Harry Baker had his eye on completing FASEA’s professional year before the requirement even became a part of the Corporations Act.
“I was thinking about it all the way from university,” he says. “Even though it wasn’t official, I knew it was coming and started doing extra study.”
The 25-year old was the first to sign up for FASEA’s professional year (PY), and after completing the 1600 hours of required training and passing the adviser exam, FASEA has confirmed Harry as the first adviser to qualify under the new regime.
The achievement has also earned Baker a nod from FASEA CEO Stephen Glenfield, who congratulated him on being “first among a vanguard of young professionals entering financial advice”.
“The framework, education and mentorship component of the PY program really helps to enable young advisers like Harry to begin their careers on a strong footing,” Glenfield tells Professional Planner.
Baker admits there were a few hitches along the way. Being late to register for one of the exams meant the 12-month program took 15 months to complete, and a change in licensees for his employer, Eureka Whittaker Macnaught, threw another spanner in the works.
Baker also moved from the Sydney office back up to his native Queensland during the year, which meant switching mentors – or ‘supervisors’ in FASEA parlance – from industry veteran Greg Cook in Sydney to Sally Bell in the firm’s Queensland office.
The country’s newest financial adviser says it “feels good” to be qualified, and gives credit to both Cook and Bell for guiding him through the process. “They’ve both been great,” he says. Baker is now in the process of taking on the clients of retiring adviser Peter Mill, who Baker worked alongside 4 and a half years ago in his initial client services role. “A lot of his clients already know my name,” he says.
For Cook, who has been instrumental in driving Baker’s development, the PY has also been a learning process. “The supervising is a new thing for us as well,” Cook says.
More out than in
The significance of Baker’s qualification has a lot to do with the current state of the financial planning industry.
Many advisers are leaving the industry due to tougher education standards, a bruising Royal Commission, the institutional exit from advice and a raft of ensuing regulatory changes that have put the squeeze on margins. From a high of 30,000 in 2018, the number of advisers is now about 24,000 and predicted to drop a lot further.
Few are lining up to replace these advisers. According to HFS Consulting director Colin Williams the number of ‘provisional advisers’ currently on ASIC’s register is 28. Licensee Count Financial has three, six other licensees have two and several other licensees have one.
Williams says the retreat of the institutions, in particular, has stemmed the flow of trainees and put the pressure on smaller licensees to bring in new advisers.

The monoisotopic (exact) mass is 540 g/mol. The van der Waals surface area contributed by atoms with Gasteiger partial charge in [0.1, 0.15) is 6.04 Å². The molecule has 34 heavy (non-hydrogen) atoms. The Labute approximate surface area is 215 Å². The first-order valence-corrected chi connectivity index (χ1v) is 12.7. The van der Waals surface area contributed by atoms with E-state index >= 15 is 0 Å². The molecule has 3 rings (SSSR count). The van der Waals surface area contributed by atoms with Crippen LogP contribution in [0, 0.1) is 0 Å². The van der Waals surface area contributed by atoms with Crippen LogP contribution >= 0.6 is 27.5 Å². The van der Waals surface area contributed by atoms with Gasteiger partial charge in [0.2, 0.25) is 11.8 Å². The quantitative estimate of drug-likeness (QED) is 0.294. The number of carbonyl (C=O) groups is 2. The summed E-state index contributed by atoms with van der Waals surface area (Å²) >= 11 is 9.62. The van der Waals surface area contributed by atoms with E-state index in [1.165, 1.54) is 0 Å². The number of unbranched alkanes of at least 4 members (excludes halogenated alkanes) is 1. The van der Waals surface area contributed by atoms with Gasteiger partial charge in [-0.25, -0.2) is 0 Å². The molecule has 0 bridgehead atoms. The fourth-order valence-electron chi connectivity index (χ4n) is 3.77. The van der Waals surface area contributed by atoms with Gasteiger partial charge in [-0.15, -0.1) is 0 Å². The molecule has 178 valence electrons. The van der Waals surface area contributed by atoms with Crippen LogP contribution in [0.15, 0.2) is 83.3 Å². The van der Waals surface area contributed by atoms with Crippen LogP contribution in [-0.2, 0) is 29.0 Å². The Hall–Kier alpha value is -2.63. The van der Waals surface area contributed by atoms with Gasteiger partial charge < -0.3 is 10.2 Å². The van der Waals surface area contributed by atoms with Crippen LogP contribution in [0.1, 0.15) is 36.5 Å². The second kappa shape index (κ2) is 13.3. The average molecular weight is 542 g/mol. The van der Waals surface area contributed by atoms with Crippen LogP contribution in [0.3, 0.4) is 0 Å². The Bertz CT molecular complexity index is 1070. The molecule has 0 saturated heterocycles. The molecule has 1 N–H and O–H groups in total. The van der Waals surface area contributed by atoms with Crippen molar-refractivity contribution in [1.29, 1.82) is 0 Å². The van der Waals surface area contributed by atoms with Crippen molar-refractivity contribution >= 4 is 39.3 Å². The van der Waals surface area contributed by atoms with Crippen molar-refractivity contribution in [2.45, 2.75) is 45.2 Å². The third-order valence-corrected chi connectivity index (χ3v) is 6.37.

“Banks, and to some degree AMP, were often seen as a nursery for new advisers,” Williams says. With the banks effectively out of advice and AMP under significant pressure, it is hard to see which licensees will have the deep pockets to produce the new advisers.”
Many of today’s advisers started their careers at the big banks, he continues. “A lot of advisers cut their teeth there and that’s gone now. It creates a massive hole in the development of new advisers.”
Some may have thought that the big industry super funds could have expanded their adviser teams as the banks dropped out, Williams notes, but this has not occurred. In the first half of 2020 the number of industry fund advisers dropped over seven per cent from 1,105 to 1,024.
According to Alisdair Barr, whose firm Striver matches graduates with advice and accounting businesses, the industry needs “500 to 600” new entrants each year to fill the gap. Part of the problem, Barr reckons, is that students don’t even know the job exists.
“Today I’m in front of 400 business degree students at Western Sydney University and there might be 20 that actually know financial planning is a career,” Barr told Professional Planner in 2019.
A great opportunity
There are still advice firms that – with the support of their licensees – are willing to put resources behind new talent.
Nurturing advisers is an investment, EWM’s Cook says, and one they’re happy to make. But the nature of the professional year means there is also nothing stopping Baker from going elsewhere once the training is finished.
“It’s not like the old days where it’s a structured indentured apprenticeship,” Cook says.
Baker says he’s thankful for the support of his employer and licensees. Fortnum in particular, he says, helped a lot with the structure of the training. The young adviser is keen to pay it forward; along with conducting handovers and setting himself up as a working adviser Baker says he fields calls and emails from other prospective advisers looking for tips on the PY.
“I’ve had a few people reach out,” he says. “Someone I went to uni’ with messaged me this morning actually, asking about the process,” he says.
Williams reckons the Harry Bakers’ of the world are onto a good thing. The advice industry’s stock may be down now, but that won’t always be the case.
“Anybody who is an entrepreneur would look at this and think it’s a great opportunity,” he says. “Now is the time to jump in and take advantage.”